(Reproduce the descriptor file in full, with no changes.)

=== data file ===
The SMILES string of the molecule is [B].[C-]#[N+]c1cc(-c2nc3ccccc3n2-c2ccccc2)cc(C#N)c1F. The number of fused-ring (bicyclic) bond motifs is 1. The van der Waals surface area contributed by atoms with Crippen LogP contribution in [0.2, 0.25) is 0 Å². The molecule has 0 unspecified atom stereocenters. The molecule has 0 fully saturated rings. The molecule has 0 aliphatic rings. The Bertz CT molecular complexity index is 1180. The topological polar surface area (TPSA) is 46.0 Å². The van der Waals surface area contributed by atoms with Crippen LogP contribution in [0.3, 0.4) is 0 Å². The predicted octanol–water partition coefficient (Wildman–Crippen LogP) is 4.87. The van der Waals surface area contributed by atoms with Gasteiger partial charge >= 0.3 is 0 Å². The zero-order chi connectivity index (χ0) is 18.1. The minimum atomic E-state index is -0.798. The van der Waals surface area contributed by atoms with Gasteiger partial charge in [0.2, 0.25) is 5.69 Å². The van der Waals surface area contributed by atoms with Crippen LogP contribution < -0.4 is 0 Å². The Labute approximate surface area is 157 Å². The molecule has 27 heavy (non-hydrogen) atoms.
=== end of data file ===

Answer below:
The SMILES string of the molecule is [B].[C-]#[N+]c1cc(-c2nc3ccccc3n2-c2ccccc2)cc(C#N)c1F. The number of fused-ring (bicyclic) bond motifs is 1. The van der Waals surface area contributed by atoms with Crippen LogP contribution in [0.2, 0.25) is 0 Å². The molecule has 0 unspecified atom stereocenters. The molecule has 0 fully saturated rings. The molecule has 0 aliphatic rings. The Bertz CT molecular complexity index is 1180. The topological polar surface area (TPSA) is 46.0 Å². The van der Waals surface area contributed by atoms with Crippen LogP contribution in [0.3, 0.4) is 0 Å². The predicted octanol–water partition coefficient (Wildman–Crippen LogP) is 4.87. The van der Waals surface area contributed by atoms with Gasteiger partial charge >= 0.3 is 0 Å². The zero-order chi connectivity index (χ0) is 18.1. The minimum atomic E-state index is -0.798. The van der Waals surface area contributed by atoms with Gasteiger partial charge in [0.2, 0.25) is 5.69 Å². The van der Waals surface area contributed by atoms with Crippen LogP contribution < -0.4 is 0 Å². The Labute approximate surface area is 157 Å². The molecule has 27 heavy (non-hydrogen) atoms.